Favorite grain currently?
Difficult to choose!
I am interested to several varieties, since each confers to the resulting bread distinct baking properties, flavor and aroma. Different types of wheat can also be differentially tolerated by different people.
Sicilian heirloom hard wheat (Russello, Perciasacchi, Tumminia) has been an all-time favorite of mine, but lately I am experimenting with Senatore Cappelli, another heritage hard wheat grown in Southern Italy that is promising in terms of baking properties and digestibility. Khorasan is also a very interesting grain. Like emmer… and I truly cannot bake without my base strong heritage wheat, American Turkey Red, one of the varieties I personally tolerate best. Swedish Ölandsvete is also promising.
Ancient grain is good alone or with modern mix?
It depends. If your aim is to offer a more digestible bread, you may have higher chances to achieve that using the heritage/ancient varieties alone or combined with other heritage/ancient varieties. There surely are some modern varieties which are well tolerated, but on a regular flour package there is generally no indication on which modern variety we are buying. I would gladly use and promote highly tolerable modern varieties, if and when I will find some. However, if your aim is baking properties rather than health, then mixing is good, as it will more easily give you awe-inducing open crumb and “ears”.
How do you develop a recipe?
Again, it depends. I do use spreadsheets when I want to elaborate a recipe for a special bread that I know I may want to replicate (like panettone), and when the aim is a recipe to share. But when I am testing a new flour, as well as when I bake for myself and family, I just use my eyes and touch to figure out how much water I need to add and for how long I want to work and ferment the dough.
Are you considering a book?
I have been writing extensively about bread and related topics for the Italian bread bakers’ guild journal. And for BREAD Magazine. Plus for my blog. I have a couple of topics that are particularly dear to my heart and that I would like to see developed into monographies, but I do not know when this is going to happen.
What do you like to do when you’re not baking?
Hard to say. Do I have hobbies independent from my main interest? To serve as an example, for this summer’s vacation, my husband picked a lovely Greek island and I ended up filling my suitcase with local flour. There was an acorn meal production facility. How to prevent myself from learning everything I could about it? You see, I find it difficult not to feed my monomania with virtually everything that comes my way.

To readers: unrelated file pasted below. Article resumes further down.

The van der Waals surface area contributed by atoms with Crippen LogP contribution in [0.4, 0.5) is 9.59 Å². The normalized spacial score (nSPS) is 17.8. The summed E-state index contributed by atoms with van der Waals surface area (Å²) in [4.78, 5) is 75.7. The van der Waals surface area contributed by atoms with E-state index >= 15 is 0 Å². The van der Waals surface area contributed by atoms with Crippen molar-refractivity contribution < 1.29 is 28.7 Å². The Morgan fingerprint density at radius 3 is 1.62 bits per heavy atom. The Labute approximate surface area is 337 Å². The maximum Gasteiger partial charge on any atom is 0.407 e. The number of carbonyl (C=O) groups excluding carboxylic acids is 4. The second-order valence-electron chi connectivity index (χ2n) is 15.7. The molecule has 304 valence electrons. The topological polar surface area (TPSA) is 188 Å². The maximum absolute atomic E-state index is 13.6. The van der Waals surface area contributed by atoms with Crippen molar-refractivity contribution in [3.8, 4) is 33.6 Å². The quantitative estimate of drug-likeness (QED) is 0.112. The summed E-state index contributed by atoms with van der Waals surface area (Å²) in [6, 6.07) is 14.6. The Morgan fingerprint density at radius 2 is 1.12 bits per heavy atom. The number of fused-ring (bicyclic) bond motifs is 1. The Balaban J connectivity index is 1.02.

Who in the bread world inspires you?
First, all the professional bakers who keep doing their hard job day after day and keep loving it, always striving to further learn and improve their breads. Then, of course, I am with the artisan millers, who believe in high quality grains and flours and do an incredible job in supporting wheat growers and helping heirloom varieties to become known and accessible to many.
But most of all, I look up to the independent farmers. Those who take full control over their seeds and systems and bear the weight of their choices, including facing the losses due to an increasingly unpredictable weather. Without the heirloom wheat growers, no change will be possible. They truly are my heroes.
5 years from now, where do you want your business?
I hope that Spigamadre will have started to effectively help customers to access heirloom grains, bakers to expand their horizons, and heirloom grains growers to multiply. Am I wishing for too much?
Below is the recipe of the dark colored holey sourdough showed above, which Barbara graciously shared with us.
HERITAGE WHEAT SOURDOUGH WITH ACORN MEAL
300 g mature (but not overly so) sourdough wheat starter
700 g white strong (mine was 12.5% protein) heritage wheat
300 g sifted medium-strong (mine was 10.5% protein) stone-ground heritage wheat
30 g acorn meal
22 g sea salt
Water… as much as it takes it (as our grandmas use to say)
Combine the starter with the two flours and add 750 g water.
Knead for 3 minutes at low speed.
Let rest for ½ h.
Add 1/3 of the acorn meal and another 50 g water and mix more, at low speed.
Keep mixing and slowly add the rest of the acorn meal and more water, if it takes it.
Toward the end of the mixing, increase speed and add the salt.
Your dough should look shiny, well hydrated, and very elastic when stretched.
Transfer the dough in a large round bowl and do some stretch and fold in the bowl, to create tension.
Let rest for ½ hour and repeat the stretch and fold in the bowl.
Do the previous for another couple of times.
Do the bulk proof in the bowl (from start to finish) for 3 h, considering a room temperature around 22 C.
Shape with a delicate hand.
Final proof 2, maximum 3 hours at room temp.
Slash or don’t (I often don’t) and bake at high temperature (mine was 280 C) with steam for the first 15 minutes, then lower the temperature (to 230 C in my case) and release the steam.
You don’t need to wait too much for cutting into these light loaves (I make three small ones with this much dough).